The word “Christmas” comes from the old English Cristes maesse (the mass of Christ). At Christmas, Christians celebrate the birth of Jesus Christ, who is worshipped as the son of God. Until the 4th century AD, the dates for Christmas were not fixed. As the Bible gave no indication of Christ’s official birthday, Christians were free to celebrate Christmas anytime from the beginning of January until the end of September. The first recorded date of the Christmas celebrations beginning on 25 December is 336 AD, during the rule of the first Christian Roman Emperor, Constantine. A few years later, Pope Julius I decreed that the birth of Jesus should henceforth be celebrated on 25 December each year.
Although Christmas Day is the focus of modern-day Christmas celebrations, it is actually the first of twelve days of Christmas. Each of the twelve days of Christmas is dedicated to a different Saint’s day. Traditionally, each and every one of the twelve days was celebrated. Save for the care of animals, all work was forbidden during the Christmas period, recommencing on Plough Monday – the first Monday after Twelfth Night. While all twelve days of Christmas had their own peculiar celebrations, not all of the days were celebrated equally. The three most important celebrations took place on the Saints’ Days of 25 December, and the 01 and 06 January. It was on these days that the most lavish feasts took place, with up to twenty-four courses being served in aristocratic households. Leftover food, of which there was lots, was used to feed the poor.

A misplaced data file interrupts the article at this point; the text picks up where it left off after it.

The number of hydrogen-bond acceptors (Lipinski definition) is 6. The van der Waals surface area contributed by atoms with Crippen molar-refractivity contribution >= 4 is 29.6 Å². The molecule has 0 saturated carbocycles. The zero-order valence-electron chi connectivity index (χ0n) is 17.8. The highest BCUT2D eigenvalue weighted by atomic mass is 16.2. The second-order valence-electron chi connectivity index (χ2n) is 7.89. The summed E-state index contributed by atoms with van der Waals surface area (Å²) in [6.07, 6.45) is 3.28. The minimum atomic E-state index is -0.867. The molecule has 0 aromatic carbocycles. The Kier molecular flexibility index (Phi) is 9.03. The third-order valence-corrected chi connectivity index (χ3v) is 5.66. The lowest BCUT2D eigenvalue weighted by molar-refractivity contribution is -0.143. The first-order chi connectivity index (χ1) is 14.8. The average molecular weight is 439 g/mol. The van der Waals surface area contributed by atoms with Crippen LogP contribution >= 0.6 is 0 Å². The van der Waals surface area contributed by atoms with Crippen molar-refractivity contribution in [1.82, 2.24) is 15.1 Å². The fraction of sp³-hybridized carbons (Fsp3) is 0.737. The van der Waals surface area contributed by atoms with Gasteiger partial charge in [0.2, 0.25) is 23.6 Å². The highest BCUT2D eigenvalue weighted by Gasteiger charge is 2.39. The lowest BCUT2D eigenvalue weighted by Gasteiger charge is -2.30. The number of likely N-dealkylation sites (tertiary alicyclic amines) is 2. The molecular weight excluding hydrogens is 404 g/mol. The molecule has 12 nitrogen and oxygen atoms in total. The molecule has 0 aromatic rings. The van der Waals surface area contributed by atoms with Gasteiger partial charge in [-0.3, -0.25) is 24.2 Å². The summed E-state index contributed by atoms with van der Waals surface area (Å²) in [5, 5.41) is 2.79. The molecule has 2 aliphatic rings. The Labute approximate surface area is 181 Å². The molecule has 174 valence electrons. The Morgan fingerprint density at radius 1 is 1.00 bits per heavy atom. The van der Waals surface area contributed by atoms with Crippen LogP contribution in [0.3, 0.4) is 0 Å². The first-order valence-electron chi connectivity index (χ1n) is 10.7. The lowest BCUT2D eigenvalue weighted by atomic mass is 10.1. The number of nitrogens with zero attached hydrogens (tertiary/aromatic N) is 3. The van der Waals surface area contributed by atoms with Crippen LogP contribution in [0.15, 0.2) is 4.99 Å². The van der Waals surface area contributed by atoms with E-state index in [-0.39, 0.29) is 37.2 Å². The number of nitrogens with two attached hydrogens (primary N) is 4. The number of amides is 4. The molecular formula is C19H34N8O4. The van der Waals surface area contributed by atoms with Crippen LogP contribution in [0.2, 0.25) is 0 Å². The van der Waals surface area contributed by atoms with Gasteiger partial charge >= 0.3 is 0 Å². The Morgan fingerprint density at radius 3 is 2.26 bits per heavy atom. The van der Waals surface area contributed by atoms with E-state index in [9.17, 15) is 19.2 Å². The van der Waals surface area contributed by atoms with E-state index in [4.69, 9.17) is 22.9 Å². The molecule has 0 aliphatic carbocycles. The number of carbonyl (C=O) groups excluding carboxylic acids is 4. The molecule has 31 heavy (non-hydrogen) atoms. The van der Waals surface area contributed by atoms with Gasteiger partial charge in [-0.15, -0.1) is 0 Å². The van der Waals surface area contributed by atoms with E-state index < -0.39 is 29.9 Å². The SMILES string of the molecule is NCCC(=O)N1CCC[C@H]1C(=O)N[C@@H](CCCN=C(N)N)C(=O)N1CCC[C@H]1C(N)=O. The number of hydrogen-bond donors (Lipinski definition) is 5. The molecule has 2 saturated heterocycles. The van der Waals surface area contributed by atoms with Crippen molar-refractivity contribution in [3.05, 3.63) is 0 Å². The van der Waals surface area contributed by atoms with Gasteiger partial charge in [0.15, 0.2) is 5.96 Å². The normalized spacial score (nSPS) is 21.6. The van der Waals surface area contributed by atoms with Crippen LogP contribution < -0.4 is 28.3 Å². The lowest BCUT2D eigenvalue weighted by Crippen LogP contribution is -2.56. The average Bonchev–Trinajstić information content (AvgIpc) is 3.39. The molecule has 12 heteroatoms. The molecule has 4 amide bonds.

Today, the Christmas feast is still at the heart of Christmas Day celebrations, where roast turkey is considered the ‘traditional’ choice of meat. Surprisingly, turkey is not very traditional at all. In the Tudor and Elizabethan period, the roast of choice for wealthy families was generally swan, goose, peacock or wild boar. In fact, turkeys were not introduced into Britain until around 1523. Naturally, it soon featured on the table at one of Henry VIII’s Christmas banquets, sparking a new trend for Christmas turkey. So popular was this new Christmas bird, that soon large flocks of turkeys could be seen walking on foot to London from parts of Norfolk, Suffolk and Cambridgeshire. The journey was such an epic undertaking that the turkeys would begin their march to the Christmas table as early as August!
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